Singapore (VNA) – A Vietnamese delegation led by Minister of Health Nguyen Thi Kim Tien attended the Ministerial Conference on Diabetes in Singapore on November 26-27.

The event drew the participation of 300 delegates, including health ministers, senior government officials, academics, and experts from 18 countries and territories.

Speaking at the conference, Tien said Vietnam is facing a huge burden of non-communicable diseases in general and diabetes in particular, adding that diabetes accounts for 4 percent of the country’s total death figures.

The rate of people with diabetes in Vietnam has doubled in 10 years, currently standing at 3 million people. The disease is also among the 10 major causes of disabilities in both males and females over the years, she noted. 

This year, the country launched the Vietnam Health Programme, focusing on 11 prioritised fields to improve people’s well-being, address factors such as nutrition, physical activity, and the prevention of harmful substances such as cigarettes, alcohol, and beer.

To enhance the prevention, screening, and treatment of diabetes, Vietnam has paid due attention to technological application in health information provision, as well as work to improve individuals’ behavioural capabilities in management and healthcare, she said.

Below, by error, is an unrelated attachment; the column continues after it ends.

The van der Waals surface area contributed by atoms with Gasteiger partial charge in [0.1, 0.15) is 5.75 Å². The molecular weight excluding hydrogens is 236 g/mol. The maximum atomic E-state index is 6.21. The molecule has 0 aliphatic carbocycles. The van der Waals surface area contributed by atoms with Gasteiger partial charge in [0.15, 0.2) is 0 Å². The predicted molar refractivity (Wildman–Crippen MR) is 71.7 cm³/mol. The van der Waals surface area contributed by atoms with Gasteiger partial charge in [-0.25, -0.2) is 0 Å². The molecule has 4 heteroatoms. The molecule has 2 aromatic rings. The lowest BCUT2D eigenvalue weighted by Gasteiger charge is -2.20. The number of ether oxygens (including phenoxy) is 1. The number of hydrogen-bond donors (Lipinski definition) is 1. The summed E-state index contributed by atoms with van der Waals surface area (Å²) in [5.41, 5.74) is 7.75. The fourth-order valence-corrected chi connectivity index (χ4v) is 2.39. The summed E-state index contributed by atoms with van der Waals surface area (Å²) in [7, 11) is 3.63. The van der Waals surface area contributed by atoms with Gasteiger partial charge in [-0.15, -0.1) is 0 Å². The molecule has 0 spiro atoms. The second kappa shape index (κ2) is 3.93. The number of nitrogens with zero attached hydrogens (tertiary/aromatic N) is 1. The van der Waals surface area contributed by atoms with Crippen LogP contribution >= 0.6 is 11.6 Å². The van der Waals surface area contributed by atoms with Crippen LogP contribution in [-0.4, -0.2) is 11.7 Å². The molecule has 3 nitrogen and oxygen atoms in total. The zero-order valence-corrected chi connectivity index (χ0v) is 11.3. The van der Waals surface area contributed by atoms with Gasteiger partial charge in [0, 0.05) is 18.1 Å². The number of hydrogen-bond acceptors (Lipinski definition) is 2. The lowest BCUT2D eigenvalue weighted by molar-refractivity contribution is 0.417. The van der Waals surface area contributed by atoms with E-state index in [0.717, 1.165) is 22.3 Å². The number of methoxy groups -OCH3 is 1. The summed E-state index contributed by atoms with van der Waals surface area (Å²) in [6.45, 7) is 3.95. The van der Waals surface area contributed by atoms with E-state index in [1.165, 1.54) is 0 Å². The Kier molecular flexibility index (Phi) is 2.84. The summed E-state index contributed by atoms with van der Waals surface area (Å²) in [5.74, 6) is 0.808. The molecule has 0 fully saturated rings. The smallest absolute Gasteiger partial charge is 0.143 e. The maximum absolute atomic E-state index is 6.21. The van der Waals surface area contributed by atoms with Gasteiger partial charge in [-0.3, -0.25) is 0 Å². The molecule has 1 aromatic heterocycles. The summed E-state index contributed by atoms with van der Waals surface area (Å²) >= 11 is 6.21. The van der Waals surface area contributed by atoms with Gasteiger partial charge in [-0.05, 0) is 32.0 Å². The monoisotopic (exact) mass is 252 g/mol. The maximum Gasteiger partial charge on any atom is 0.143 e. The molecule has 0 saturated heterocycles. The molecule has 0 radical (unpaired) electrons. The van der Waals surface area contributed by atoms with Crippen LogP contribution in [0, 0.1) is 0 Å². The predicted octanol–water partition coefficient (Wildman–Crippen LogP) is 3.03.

In particular, the country has built a portal for the national health plan to raise public awareness and bolster guidance for people to assess health risks, discover their diseases, and take care of their health.

Accordingly, Vietnam looks to cooperate with other countries to share information, update new technology, and learn of the best practices in technology application and behavioural science in prevention of non-communicable diseases and diabetes, said the Health Minister.

Participants at the conference also called for more cooperation among countries in preventing diabetes in order to reduce the cost burden on patients and countries’ welfare systems.

According to the World Health Organisation’s statistics, an estimated 8.5 percent of adults in the world, or 422 million people, live with diabetes. –VNA